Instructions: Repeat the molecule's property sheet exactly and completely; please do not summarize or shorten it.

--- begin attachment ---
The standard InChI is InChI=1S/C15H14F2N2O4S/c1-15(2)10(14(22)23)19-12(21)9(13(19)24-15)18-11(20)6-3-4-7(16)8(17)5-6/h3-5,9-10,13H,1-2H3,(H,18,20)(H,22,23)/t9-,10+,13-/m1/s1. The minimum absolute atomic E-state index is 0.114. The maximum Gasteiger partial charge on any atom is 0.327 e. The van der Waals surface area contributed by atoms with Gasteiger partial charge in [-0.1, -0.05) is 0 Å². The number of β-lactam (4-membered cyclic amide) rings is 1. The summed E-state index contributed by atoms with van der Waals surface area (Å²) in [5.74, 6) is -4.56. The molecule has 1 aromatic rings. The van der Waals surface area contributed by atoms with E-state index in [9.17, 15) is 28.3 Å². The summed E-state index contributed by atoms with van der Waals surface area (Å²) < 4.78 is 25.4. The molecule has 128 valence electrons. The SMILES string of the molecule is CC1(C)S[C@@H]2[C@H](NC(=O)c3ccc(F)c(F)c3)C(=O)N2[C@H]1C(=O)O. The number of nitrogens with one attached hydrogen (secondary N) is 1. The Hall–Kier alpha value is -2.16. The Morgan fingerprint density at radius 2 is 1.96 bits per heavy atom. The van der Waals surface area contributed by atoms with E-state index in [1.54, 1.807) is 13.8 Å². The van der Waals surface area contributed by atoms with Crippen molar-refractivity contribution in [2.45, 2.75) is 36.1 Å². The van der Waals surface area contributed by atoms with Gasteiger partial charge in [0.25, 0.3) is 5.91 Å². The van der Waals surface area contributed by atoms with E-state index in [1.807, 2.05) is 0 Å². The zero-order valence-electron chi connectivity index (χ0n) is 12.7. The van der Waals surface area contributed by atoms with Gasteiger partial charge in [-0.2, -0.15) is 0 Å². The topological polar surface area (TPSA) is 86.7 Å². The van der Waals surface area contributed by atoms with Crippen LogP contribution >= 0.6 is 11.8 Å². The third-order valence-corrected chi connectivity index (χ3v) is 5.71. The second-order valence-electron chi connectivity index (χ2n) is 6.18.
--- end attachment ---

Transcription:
The standard InChI is InChI=1S/C15H14F2N2O4S/c1-15(2)10(14(22)23)19-12(21)9(13(19)24-15)18-11(20)6-3-4-7(16)8(17)5-6/h3-5,9-10,13H,1-2H3,(H,18,20)(H,22,23)/t9-,10+,13-/m1/s1. The minimum absolute atomic E-state index is 0.114. The maximum Gasteiger partial charge on any atom is 0.327 e. The van der Waals surface area contributed by atoms with Gasteiger partial charge in [-0.1, -0.05) is 0 Å². The number of β-lactam (4-membered cyclic amide) rings is 1. The summed E-state index contributed by atoms with van der Waals surface area (Å²) in [5.74, 6) is -4.56. The molecule has 1 aromatic rings. The van der Waals surface area contributed by atoms with E-state index in [9.17, 15) is 28.3 Å². The summed E-state index contributed by atoms with van der Waals surface area (Å²) < 4.78 is 25.4. The molecule has 128 valence electrons. The SMILES string of the molecule is CC1(C)S[C@@H]2[C@H](NC(=O)c3ccc(F)c(F)c3)C(=O)N2[C@H]1C(=O)O. The number of nitrogens with one attached hydrogen (secondary N) is 1. The Hall–Kier alpha value is -2.16. The Morgan fingerprint density at radius 2 is 1.96 bits per heavy atom. The van der Waals surface area contributed by atoms with E-state index in [1.54, 1.807) is 13.8 Å². The van der Waals surface area contributed by atoms with Crippen molar-refractivity contribution in [2.45, 2.75) is 36.1 Å². The van der Waals surface area contributed by atoms with Gasteiger partial charge in [0.25, 0.3) is 5.91 Å². The van der Waals surface area contributed by atoms with E-state index in [1.807, 2.05) is 0 Å². The zero-order valence-electron chi connectivity index (χ0n) is 12.7. The van der Waals surface area contributed by atoms with Gasteiger partial charge in [-0.2, -0.15) is 0 Å². The topological polar surface area (TPSA) is 86.7 Å². The van der Waals surface area contributed by atoms with Crippen LogP contribution >= 0.6 is 11.8 Å². The third-order valence-corrected chi connectivity index (χ3v) is 5.71. The second-order valence-electron chi connectivity index (χ2n) is 6.18.